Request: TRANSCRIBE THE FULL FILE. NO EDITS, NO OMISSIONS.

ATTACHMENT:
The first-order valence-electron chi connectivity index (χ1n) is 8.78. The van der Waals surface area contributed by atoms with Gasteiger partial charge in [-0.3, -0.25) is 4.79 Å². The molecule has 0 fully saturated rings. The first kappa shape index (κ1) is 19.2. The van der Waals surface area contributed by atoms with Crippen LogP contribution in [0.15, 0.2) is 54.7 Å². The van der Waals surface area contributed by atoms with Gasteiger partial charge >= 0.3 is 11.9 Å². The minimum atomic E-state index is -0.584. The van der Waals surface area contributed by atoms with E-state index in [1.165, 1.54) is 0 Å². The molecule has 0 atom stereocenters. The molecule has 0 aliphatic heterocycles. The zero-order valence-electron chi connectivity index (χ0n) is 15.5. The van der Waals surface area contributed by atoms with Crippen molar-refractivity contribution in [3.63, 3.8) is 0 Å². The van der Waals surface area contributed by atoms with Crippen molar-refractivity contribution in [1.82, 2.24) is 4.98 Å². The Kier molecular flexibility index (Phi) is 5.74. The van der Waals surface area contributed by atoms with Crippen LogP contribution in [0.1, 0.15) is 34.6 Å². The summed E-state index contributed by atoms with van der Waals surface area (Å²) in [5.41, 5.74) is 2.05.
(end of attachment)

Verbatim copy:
The first-order valence-electron chi connectivity index (χ1n) is 8.78. The van der Waals surface area contributed by atoms with Gasteiger partial charge in [-0.3, -0.25) is 4.79 Å². The molecule has 0 fully saturated rings. The first kappa shape index (κ1) is 19.2. The van der Waals surface area contributed by atoms with Crippen LogP contribution in [0.15, 0.2) is 54.7 Å². The van der Waals surface area contributed by atoms with Gasteiger partial charge >= 0.3 is 11.9 Å². The minimum atomic E-state index is -0.584. The van der Waals surface area contributed by atoms with E-state index in [1.165, 1.54) is 0 Å². The molecule has 0 atom stereocenters. The molecule has 0 aliphatic heterocycles. The zero-order valence-electron chi connectivity index (χ0n) is 15.5. The van der Waals surface area contributed by atoms with Crippen molar-refractivity contribution in [3.63, 3.8) is 0 Å². The van der Waals surface area contributed by atoms with Crippen molar-refractivity contribution in [1.82, 2.24) is 4.98 Å². The Kier molecular flexibility index (Phi) is 5.74. The van der Waals surface area contributed by atoms with Crippen LogP contribution in [0.1, 0.15) is 34.6 Å². The summed E-state index contributed by atoms with van der Waals surface area (Å²) in [5.41, 5.74) is 2.05.